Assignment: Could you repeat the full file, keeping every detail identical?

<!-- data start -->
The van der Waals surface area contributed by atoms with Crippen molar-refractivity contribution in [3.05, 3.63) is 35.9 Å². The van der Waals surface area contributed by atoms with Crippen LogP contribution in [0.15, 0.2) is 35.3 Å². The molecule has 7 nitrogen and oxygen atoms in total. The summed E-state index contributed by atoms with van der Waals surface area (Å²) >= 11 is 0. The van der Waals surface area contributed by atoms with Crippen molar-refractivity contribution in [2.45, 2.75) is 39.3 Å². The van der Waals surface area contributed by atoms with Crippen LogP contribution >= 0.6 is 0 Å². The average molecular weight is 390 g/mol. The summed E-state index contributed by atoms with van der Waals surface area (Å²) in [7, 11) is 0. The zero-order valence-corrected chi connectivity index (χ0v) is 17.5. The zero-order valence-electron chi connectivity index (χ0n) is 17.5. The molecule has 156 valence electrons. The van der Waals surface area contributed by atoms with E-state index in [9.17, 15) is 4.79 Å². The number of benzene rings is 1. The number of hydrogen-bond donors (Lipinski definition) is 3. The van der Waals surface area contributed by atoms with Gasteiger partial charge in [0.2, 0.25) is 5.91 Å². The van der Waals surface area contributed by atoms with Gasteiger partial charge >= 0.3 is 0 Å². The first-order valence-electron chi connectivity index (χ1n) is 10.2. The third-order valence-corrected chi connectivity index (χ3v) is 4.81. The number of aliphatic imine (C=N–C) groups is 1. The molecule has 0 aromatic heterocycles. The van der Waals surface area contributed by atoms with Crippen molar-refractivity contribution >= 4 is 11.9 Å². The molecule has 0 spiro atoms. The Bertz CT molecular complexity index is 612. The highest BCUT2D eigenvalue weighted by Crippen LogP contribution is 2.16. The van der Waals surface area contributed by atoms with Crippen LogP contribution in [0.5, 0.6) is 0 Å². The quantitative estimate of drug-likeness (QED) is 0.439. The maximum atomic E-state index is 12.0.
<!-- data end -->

The van der Waals surface area contributed by atoms with Crippen molar-refractivity contribution in [3.05, 3.63) is 35.9 Å². The van der Waals surface area contributed by atoms with Crippen LogP contribution in [0.15, 0.2) is 35.3 Å². The molecule has 7 nitrogen and oxygen atoms in total. The summed E-state index contributed by atoms with van der Waals surface area (Å²) >= 11 is 0. The van der Waals surface area contributed by atoms with Crippen molar-refractivity contribution in [2.45, 2.75) is 39.3 Å². The van der Waals surface area contributed by atoms with Crippen LogP contribution >= 0.6 is 0 Å². The average molecular weight is 390 g/mol. The summed E-state index contributed by atoms with van der Waals surface area (Å²) in [7, 11) is 0. The zero-order valence-corrected chi connectivity index (χ0v) is 17.5. The zero-order valence-electron chi connectivity index (χ0n) is 17.5. The molecule has 156 valence electrons. The van der Waals surface area contributed by atoms with E-state index in [9.17, 15) is 4.79 Å². The number of benzene rings is 1. The number of hydrogen-bond donors (Lipinski definition) is 3. The van der Waals surface area contributed by atoms with Gasteiger partial charge in [0.2, 0.25) is 5.91 Å². The van der Waals surface area contributed by atoms with Gasteiger partial charge >= 0.3 is 0 Å². The first-order valence-electron chi connectivity index (χ1n) is 10.2. The third-order valence-corrected chi connectivity index (χ3v) is 4.81. The number of aliphatic imine (C=N–C) groups is 1. The molecule has 0 aromatic heterocycles. The van der Waals surface area contributed by atoms with Crippen molar-refractivity contribution >= 4 is 11.9 Å². The molecule has 0 spiro atoms. The Bertz CT molecular complexity index is 612. The highest BCUT2D eigenvalue weighted by Crippen LogP contribution is 2.16. The van der Waals surface area contributed by atoms with Crippen LogP contribution in [0.5, 0.6) is 0 Å². The quantitative estimate of drug-likeness (QED) is 0.439. The maximum atomic E-state index is 12.0.